Calculator that adds up risk of prostate cancer: Oxford researchers say online tool can help GPs prioritise high-risk patients
- Researchers at Oxford University say their online tool can help GPs
- It is designed to tell men their personal risk of developing prostate cancer
- It is more accurate than the existing prostate specific antigen (PSA) test
A calculator that tells men their personal risk of developing prostate cancer could save thousands of lives.
Researchers at Oxford University say their online tool can help GPs prioritise high-risk patients for scans while reassuring others.
It is designed for use in men with no symptoms and is expected to lead to more tumours being diagnosed early when they are easier to treat.
The calculator estimates an individual’s risk of prostate cancer, aggressive tumours and dying from the disease over the next decade.
It is more accurate than the existing prostate specific antigen (PSA) test routinely used to look for biomarkers in the blood.
Researchers at Oxford University say their online tool can help GPs prioritise high-risk patients for scans while reassuring others (file image)
The formula combines the PSA result with factors such as age, ethnicity, body mass index, social deprivation and family history. Professor Julia Hippisley-Cox used data of 1.45million men in the UK collected over 20 years to develop the calculator.
She used part of the group to form the equation and tested its accuracy on the others.
The calculator found 68.2 per cent of prostate cancer cases, compared with just 43.9 per cent when using the PSA test.
It was more accurate at detecting high-grade tumours, at 49.2 per cent versus 40.3 per cent, and 67 per cent of deaths against 31.5 per cent.
Professor Hippisley-Cox said: ‘The decision in most primary care practices to refer men who are asymptomatic is based on binary PSA thresholds, although this can lead to too many false-negative and false-positive results.
The calculator found 68.2 per cent of prostate cancer cases, compared with just 43.9 per cent when using the PSA test (file image)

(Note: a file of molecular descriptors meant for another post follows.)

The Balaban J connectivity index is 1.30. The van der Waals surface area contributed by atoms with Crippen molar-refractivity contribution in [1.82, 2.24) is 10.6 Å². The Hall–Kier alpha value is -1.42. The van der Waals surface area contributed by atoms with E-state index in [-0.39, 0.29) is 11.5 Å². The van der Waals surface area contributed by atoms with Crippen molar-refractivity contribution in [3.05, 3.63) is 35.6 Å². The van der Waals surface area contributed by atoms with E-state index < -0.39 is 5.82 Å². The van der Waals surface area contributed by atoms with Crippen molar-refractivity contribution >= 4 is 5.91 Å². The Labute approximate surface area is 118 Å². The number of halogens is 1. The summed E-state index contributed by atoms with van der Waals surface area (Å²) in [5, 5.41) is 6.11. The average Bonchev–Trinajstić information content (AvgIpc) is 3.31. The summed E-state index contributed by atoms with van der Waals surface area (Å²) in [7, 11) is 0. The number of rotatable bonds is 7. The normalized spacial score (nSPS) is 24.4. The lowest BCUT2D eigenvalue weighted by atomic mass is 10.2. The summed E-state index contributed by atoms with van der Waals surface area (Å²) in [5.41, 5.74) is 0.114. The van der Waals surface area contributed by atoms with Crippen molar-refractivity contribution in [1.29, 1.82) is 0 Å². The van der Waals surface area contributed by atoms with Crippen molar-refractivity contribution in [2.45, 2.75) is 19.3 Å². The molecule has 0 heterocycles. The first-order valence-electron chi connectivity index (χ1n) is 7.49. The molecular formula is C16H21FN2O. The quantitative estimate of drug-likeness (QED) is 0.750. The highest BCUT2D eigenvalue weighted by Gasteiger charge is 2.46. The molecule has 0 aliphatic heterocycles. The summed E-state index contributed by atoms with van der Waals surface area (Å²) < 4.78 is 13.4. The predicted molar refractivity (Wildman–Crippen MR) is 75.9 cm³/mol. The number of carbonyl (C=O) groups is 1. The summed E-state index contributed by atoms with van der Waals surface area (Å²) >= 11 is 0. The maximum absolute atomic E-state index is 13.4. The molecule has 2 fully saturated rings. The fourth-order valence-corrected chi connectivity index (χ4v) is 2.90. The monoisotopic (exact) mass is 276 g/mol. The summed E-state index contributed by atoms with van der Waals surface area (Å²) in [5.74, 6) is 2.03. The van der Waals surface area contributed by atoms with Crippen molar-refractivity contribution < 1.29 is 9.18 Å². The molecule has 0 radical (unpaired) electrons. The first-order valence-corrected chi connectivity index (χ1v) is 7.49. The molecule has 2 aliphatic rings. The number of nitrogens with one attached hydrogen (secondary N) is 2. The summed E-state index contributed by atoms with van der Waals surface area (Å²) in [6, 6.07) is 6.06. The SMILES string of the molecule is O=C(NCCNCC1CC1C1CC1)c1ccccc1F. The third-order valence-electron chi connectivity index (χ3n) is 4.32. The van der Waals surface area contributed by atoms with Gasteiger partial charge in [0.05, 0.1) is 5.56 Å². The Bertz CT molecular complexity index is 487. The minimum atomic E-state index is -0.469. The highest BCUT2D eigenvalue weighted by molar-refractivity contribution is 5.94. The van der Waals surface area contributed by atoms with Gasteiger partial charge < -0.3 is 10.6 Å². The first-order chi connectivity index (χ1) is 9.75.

‘Furthermore, a binary threshold does not give any indication for the patient as to their absolute risk of developing prostate cancer and/or clinically significant disease requiring immediate intervention.’
She added: ‘The results show that the risk equation provides a valid measure of absolute risk and is more efficient at identifying incident cases of prostate cancer, high-grade cancers and prostate cancer deaths than an approach based on a PSA threshold.
‘The intended use is to provide a better evidence base for the GP and patient to improve decision-making regarding the most appropriate action, for example, reassurance, repetition of PSA test, referral for MRI, regular monitoring, referral to a urologist, or use of preventative interventions should any become available.’
Professor Hippisley-Cox added: ‘Further research is needed to assess how best to implement the algorithm, and evaluate cost-effectiveness and the impact on prostate cancer diagnosis and subsequent survival.’
Each year in the UK around 48,500 men are diagnosed with prostate cancer and there are 11,900 deaths.
Simon Grieveson, of Prostate Cancer UK, said: ‘Too many men are being diagnosed with advanced prostate cancer.
‘While this research suggests this new model could potentially find more cancers than the PSA test alone, this now needs to be tested in large-scale clinical trials… to determine whether this model could offer real clinical benefit.’ The findings have been published in the British Journal of General Practice.